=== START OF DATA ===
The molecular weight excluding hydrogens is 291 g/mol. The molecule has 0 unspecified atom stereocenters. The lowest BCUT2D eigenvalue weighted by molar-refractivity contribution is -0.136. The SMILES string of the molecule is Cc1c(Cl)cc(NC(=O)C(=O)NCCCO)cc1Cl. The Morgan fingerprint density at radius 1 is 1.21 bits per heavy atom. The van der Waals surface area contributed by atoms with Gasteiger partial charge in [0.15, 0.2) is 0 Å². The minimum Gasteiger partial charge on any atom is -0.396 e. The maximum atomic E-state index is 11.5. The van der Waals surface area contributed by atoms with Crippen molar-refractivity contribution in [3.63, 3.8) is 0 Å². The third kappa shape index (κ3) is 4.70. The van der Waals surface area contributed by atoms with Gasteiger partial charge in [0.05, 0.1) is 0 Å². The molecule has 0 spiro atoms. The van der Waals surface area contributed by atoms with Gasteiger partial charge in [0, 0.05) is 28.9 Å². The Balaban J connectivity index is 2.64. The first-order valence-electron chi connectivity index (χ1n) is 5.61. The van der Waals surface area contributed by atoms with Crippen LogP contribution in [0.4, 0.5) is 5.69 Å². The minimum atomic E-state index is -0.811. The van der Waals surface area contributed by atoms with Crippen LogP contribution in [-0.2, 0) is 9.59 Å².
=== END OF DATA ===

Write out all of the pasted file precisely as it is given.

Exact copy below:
The molecular weight excluding hydrogens is 291 g/mol. The molecule has 0 unspecified atom stereocenters. The lowest BCUT2D eigenvalue weighted by molar-refractivity contribution is -0.136. The SMILES string of the molecule is Cc1c(Cl)cc(NC(=O)C(=O)NCCCO)cc1Cl. The Morgan fingerprint density at radius 1 is 1.21 bits per heavy atom. The van der Waals surface area contributed by atoms with Gasteiger partial charge in [0.15, 0.2) is 0 Å². The minimum Gasteiger partial charge on any atom is -0.396 e. The maximum atomic E-state index is 11.5. The van der Waals surface area contributed by atoms with Crippen molar-refractivity contribution in [3.63, 3.8) is 0 Å². The third kappa shape index (κ3) is 4.70. The van der Waals surface area contributed by atoms with Gasteiger partial charge in [0.05, 0.1) is 0 Å². The molecule has 0 spiro atoms. The van der Waals surface area contributed by atoms with Gasteiger partial charge in [0, 0.05) is 28.9 Å². The Balaban J connectivity index is 2.64. The first-order valence-electron chi connectivity index (χ1n) is 5.61. The van der Waals surface area contributed by atoms with Crippen LogP contribution in [0.4, 0.5) is 5.69 Å². The minimum atomic E-state index is -0.811. The van der Waals surface area contributed by atoms with Crippen LogP contribution in [-0.2, 0) is 9.59 Å².